Boeing begins building Navy communications satellite
BY STEPHEN CLARK
Posted: January 10, 2001
Known as UHF F-11, the new craft is scheduled for launch on a yet-unselected rocket in 2003 to relay spy satellite photos, intelligence reports and strike orders to U.S. troops around the world.
The clearance to build F-11 extends an original $1.9 billion contract to Boeing to build the previous 10 UHF Follow-On spacecraft, all of which have been launched. The UHF series was first ordered in 1988 as next-generation spacecraft needed to replace aging Navy satellites used to beam military communications.
Like previous Boeing-built UHF spacecraft, F-11 will be based on the proven Boeing 601 series of communications satellites. The new military communications craft will cost the Navy and U.S. taxpayers up to $213 million, depending on which launch service provider and rocket is chosen to handle the task of boosting the near three-ton spacecraft into geostationary transfer orbit.
Lockheed Martin-built Atlas rockets lofted the previous UHF craft.
The original contract for a possible F-11 bird for the UHF constellation originally came in November 1999, but BSS just announced that it received the final approval to build the new spacecraft earlier this week.
Since the implementation of the UHF program, a follow-on system to the Navy's previous satellite communications network, 10 UHF satellites have been launched. All 10 those spacecraft were built by BSS, previously Hughes Space and Communications.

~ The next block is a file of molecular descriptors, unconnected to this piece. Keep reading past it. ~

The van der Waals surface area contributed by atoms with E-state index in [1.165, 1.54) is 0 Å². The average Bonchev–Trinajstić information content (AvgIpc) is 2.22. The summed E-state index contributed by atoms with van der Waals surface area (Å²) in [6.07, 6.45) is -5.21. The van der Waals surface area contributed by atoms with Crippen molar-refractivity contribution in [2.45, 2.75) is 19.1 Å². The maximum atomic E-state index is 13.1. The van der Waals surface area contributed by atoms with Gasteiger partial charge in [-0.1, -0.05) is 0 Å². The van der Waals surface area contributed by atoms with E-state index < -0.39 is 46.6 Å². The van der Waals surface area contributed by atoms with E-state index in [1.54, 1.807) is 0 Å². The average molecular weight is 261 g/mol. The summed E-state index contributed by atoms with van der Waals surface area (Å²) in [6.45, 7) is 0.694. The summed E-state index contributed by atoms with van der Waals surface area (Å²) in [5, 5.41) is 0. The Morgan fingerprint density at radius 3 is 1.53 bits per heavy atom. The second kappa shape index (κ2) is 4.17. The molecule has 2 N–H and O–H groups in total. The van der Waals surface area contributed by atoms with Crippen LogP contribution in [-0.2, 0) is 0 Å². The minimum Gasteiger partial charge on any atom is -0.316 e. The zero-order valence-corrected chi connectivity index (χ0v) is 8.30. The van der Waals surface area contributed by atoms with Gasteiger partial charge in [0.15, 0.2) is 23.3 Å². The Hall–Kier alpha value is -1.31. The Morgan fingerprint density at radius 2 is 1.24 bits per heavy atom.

F-11 will not offer the Navy a global broadcast service payload, or GBS, like the last three UHF satellites, the last of which was launched atop an Atlas 2A rocket in November 1999. GBS is similar to the commercially available direct broadcasting service.
In a return to the past, the newest addition to the UHF fleet will offer "battlefield-to-battlefield" connections using an ultra high frequency (UHF) payload, as well as more advanced connectivity through an on-board extremely high frequency, or EHF, antenna. It will also feature enhanced antijam telemetry.
Also, unlike the trio of UHF craft preceding F-11, this future satellite will sport a mass of 3,000 pounds once in its operational orbit. The spacecraft will have a solar panel span of only 60 feet tip-to-tip, while the last three birds spanned 75 feet.
In fact, this new communications satellite will be more like UHF F-7 than its sister-craft.
The new craft will be used to sustain the UHF fleet through 2007 when the next generation of communications satellites will begin taking over.